Insurance Law Alert


On March 11, President Biden signed the American Rescue Plan Act of 2021 (ARPA) into law. Among other provisions, ARPA provides for a 100 percent COBRA subsidy for up to 6 months for anyone who lost health coverage because of an involuntary termination or involuntary reduction in hours.  There is no income cap for the subsidy. Additionally, ARPA provides a “second” election for those who did not initially elect COBRA or who let their COBRA coverage lapse.  The subsidy created by ARPA is equal to 100% of COBRA premiums for assistance eligible individuals, beginning the first day of the first month after the date of enactment of ARPA (April 1) and ending Sept. 30, 2021. The employer or insurer will offset the cost by claiming a credit against Medicare payroll taxes. Importantly, COBRA subsidies paid pursuant to ARPA are not included in gross income for assistance eligible individuals.

ARPA also imposes a number of additional notice requirements on the plan administrator, including, but not limited to, notices that must be provided to individuals who became eligible for COBRA before the beginning of the subsidy period, and notices to assistance eligible individuals of an upcoming termination of COBRA premium subsidies within specified timeframes. While employers must send a notice to each of these employees (and their covered family members) within 60 days, the Department of Labor has not yet issued model notices.  They are expected within 30 days (by May 10).

Employees and family members who lost coverage because of an involuntary termination or reduction in hours after November 1, 2019, but who did not elect COBRA or let their COBRA lapse, will have until 60 days after receipt of the notice to elect COBRA. Any election for these participants would be prospective only, and not retroactive to the date coverage was lost. It is unclear whether these election deadlines will supersede the previous Department of Labor extension for COBRA elections.

The ARPA subsidy does not extend COBRA coverage—coverage will still expire 18 months after coverage was lost, even if that is in the middle of the subsidy period. Coverage can be extended for a second qualifying event (up to a total of 36 months), but it is unclear if the subsidy could apply during that period.

There are limitations on eligibility for the subsidy.  For instance, any employee or family member who is or becomes eligible for other group health coverage or Medicare is not eligible for the subsidy. The individual has the obligation to notify the employer if he or she is not eligible or loses eligibility.

Employers can allow employees to enroll in other health plan options offered by the employer (rather than the option the employee was enrolled in prior to the loss of coverage) but only if that other option is less expensive.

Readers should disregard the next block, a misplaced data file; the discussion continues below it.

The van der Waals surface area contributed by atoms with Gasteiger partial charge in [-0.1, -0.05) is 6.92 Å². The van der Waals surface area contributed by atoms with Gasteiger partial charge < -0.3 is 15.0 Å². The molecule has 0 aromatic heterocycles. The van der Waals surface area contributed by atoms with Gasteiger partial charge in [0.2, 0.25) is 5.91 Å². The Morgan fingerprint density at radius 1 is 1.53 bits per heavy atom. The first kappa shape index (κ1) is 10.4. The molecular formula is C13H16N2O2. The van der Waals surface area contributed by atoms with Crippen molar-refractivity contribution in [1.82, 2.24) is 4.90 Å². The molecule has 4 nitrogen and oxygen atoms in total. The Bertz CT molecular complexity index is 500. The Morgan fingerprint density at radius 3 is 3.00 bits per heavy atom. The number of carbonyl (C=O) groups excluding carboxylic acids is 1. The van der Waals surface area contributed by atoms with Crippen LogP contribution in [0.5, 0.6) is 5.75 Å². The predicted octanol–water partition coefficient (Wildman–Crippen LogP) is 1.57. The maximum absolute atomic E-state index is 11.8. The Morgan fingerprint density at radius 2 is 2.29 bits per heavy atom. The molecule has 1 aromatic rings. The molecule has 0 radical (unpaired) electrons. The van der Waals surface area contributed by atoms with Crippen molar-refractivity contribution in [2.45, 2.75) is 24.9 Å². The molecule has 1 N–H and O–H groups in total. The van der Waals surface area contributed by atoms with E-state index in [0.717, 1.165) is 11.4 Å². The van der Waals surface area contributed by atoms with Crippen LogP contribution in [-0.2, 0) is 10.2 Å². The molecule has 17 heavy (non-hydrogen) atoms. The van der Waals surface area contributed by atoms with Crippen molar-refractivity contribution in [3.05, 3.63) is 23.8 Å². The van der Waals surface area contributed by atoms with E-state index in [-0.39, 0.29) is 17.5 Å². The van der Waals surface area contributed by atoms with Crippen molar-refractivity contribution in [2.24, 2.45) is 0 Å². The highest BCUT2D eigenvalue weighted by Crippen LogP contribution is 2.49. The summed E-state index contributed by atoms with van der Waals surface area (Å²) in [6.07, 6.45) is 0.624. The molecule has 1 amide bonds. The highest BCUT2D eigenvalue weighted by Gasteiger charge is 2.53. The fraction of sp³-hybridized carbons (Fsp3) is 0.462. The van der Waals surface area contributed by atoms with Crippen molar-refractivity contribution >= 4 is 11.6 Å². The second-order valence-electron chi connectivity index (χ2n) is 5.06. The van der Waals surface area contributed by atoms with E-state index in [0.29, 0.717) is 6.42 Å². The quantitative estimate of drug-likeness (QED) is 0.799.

If an employer’s severance package includes paying a lump sum amount as a COBRA subsidy, consider reducing that amount for any months that would be included in the federal COBRA subsidy.

If an employer is a COBRA administrator, it might confirm that the COBRA administrator will send the new required notices and provide the employer with the information required to support the payroll tax credit.

In 2009, Congress adopted a COBRA subsidy that was originally scheduled to last for 9 months, and was later extended to 15 months. This history strongly implies the possibility that the ARPA COBRA subsidy may be extended if economic conditions do not improve.

Finally, if a plan sponsor included any of these amounts for purposes of utilizing the employee retention tax credit under the CARES Act or the required paid leave provisions of the FFCRA, they may not be included for purposes of claiming the tax credit under ARPA.

ARPA specifies that additional agency guidance is forthcoming. The operation of the COBRA premium subsidy under ARPA, coupled with the COBRA extensions announced by the Employee Benefits Security Administration, will be complex and difficult to navigate.

This subsidy will make it much more likely that employees will elect COBRA for the subsidy period, potentially leading to higher claims. There may be an impact on employer insurance or stop-loss insurance renewal. Employers, thus, might consider plan design changes to offset any increased costs. Between the hidden costs and administrative burden on employers or administrators, and the increased public burden on the Medicare system due to the offset on Medicare payroll tax, it does appear that the COBRA Subsidy merely shifts the financial burden from a limited population to a much larger sector.

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